Jain now oversees the D-10 Strategy Forum at the Atlantic Council, which runs so-called “Track 1.5” meetings bringing together senior officials and analysts from these democracies. This week, it published a “global strategy” document, pooling expert insight from the D-10 nations, on an allied approach to China.
“Some pessimists look at China’s population size and economic growth rates and believe that the task is impossible,” wrote Harvard political scientist Joseph S. Nye Jr. in a foreword to the report. “But on the contrary, if we think in terms our alliances, the combined wealth of the Western democracies — U.S., Europe, Japan — will far exceed that of China well into the century.”
What such a grouping may actually achieve is unclear. Jain argues that it shouldn’t be seen as an anti-China axis, but rather a forum for the Biden administration and allies to coordinate strategy on a whole range of issues, from tech policy to climate change to what it may take to salvage the nuclear deal with Iran.
Some analysts suggest there are pitfalls in the bloc’s conception, pointing to Johnson’s inclusion of India. Although it is the world’s largest democracy, its ruling Hindu nationalist government has attracted criticism for its treatment of minorities. “A bloc of democracies sounds good in practice, but I think there are some major questions about who is invited to join and why, and how to ensure the bloc doesn’t just meet, discuss and agree that democracy is good and important, and then go home,” Rachel Rizzo, director of programs at the Truman Center, told Today’s WorldView. “I’d actually like to see greater pushback on authoritarian leaders through mechanisms that already exist,” she added, pointing both to NATO and the prospect of greater U.S.-E.U. collaboration.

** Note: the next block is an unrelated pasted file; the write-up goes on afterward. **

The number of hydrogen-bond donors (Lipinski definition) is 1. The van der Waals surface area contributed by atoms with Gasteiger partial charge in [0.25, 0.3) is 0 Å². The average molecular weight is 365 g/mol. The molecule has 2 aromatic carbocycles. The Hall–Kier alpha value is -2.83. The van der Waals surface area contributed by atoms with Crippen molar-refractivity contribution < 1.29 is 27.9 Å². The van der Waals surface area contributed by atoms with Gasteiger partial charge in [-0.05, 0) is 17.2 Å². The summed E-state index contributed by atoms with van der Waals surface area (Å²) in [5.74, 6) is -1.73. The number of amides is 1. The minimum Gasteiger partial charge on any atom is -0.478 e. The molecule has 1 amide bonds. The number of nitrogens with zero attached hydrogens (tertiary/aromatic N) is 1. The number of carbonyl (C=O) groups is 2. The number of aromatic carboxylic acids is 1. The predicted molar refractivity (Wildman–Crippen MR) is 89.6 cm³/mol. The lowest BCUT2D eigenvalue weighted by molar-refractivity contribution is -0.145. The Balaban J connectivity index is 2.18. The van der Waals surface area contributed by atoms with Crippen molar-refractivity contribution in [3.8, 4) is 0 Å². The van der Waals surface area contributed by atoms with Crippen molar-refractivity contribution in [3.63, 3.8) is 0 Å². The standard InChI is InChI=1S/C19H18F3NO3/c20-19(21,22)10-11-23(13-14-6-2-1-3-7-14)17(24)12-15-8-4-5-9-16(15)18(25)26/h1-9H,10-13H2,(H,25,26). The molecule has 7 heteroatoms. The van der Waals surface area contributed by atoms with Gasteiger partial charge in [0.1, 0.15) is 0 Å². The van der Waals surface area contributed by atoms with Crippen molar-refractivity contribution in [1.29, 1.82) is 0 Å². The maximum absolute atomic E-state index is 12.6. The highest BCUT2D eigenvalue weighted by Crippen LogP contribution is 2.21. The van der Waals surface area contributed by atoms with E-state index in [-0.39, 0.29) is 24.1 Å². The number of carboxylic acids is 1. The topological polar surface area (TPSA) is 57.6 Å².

The D-10 at the Atlantic Council does not include India at present (the 10th spot there goes to the European Union). Jain said that although “a commitment to democratic norms and shared values” ought to be at the heart of the D-10 concept, the surge of populism in the West has forced a number of countries already in this bloc to “face the issue of how to uphold these values.”
Skeptics contend that such idealism may still lack teeth. Trump’s animus toward China reflected in part a belief that preceding administrations had been naive in their approach, hoping the sheer weight of the rules and norms of the liberal international system would bring Beijing into the fold. “Biden will quickly recover the language of human rights and numerous commentators will applaud it as a toughening up of the American policy on China,” wrote Bruno Maçães, a senior fellow at the Hudson Institute. “In practice, this toughening up will mean that Beijing will get a cold shoulder but little else.”